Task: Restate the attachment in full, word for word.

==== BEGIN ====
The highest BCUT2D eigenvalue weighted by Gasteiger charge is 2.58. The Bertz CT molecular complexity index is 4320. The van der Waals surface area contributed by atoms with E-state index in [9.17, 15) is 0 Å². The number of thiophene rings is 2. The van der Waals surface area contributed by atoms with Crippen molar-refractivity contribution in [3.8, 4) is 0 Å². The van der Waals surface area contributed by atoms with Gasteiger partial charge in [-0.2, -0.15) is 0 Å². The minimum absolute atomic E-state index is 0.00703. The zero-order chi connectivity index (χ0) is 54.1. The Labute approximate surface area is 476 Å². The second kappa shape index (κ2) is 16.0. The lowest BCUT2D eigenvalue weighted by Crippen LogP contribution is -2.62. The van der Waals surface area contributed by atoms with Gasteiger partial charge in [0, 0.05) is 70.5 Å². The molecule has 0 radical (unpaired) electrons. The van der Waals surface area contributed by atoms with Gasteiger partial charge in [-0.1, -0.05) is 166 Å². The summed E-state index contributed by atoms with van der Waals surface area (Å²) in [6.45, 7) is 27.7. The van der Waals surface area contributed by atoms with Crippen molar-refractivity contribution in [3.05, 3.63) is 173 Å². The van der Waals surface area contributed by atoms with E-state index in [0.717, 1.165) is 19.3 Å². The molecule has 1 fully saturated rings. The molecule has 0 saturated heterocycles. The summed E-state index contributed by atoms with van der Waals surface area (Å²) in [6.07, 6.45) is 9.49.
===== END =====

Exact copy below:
The highest BCUT2D eigenvalue weighted by Gasteiger charge is 2.58. The Bertz CT molecular complexity index is 4320. The van der Waals surface area contributed by atoms with E-state index in [9.17, 15) is 0 Å². The number of thiophene rings is 2. The van der Waals surface area contributed by atoms with Crippen molar-refractivity contribution in [3.8, 4) is 0 Å². The van der Waals surface area contributed by atoms with Gasteiger partial charge in [-0.2, -0.15) is 0 Å². The minimum absolute atomic E-state index is 0.00703. The zero-order chi connectivity index (χ0) is 54.1. The Labute approximate surface area is 476 Å². The second kappa shape index (κ2) is 16.0. The lowest BCUT2D eigenvalue weighted by Crippen LogP contribution is -2.62. The van der Waals surface area contributed by atoms with Gasteiger partial charge in [0, 0.05) is 70.5 Å². The molecule has 0 radical (unpaired) electrons. The van der Waals surface area contributed by atoms with Gasteiger partial charge in [-0.1, -0.05) is 166 Å². The summed E-state index contributed by atoms with van der Waals surface area (Å²) in [6.45, 7) is 27.7. The van der Waals surface area contributed by atoms with Crippen molar-refractivity contribution in [3.05, 3.63) is 173 Å². The van der Waals surface area contributed by atoms with E-state index in [0.717, 1.165) is 19.3 Å². The molecule has 1 fully saturated rings. The molecule has 0 saturated heterocycles. The summed E-state index contributed by atoms with van der Waals surface area (Å²) in [6.07, 6.45) is 9.49.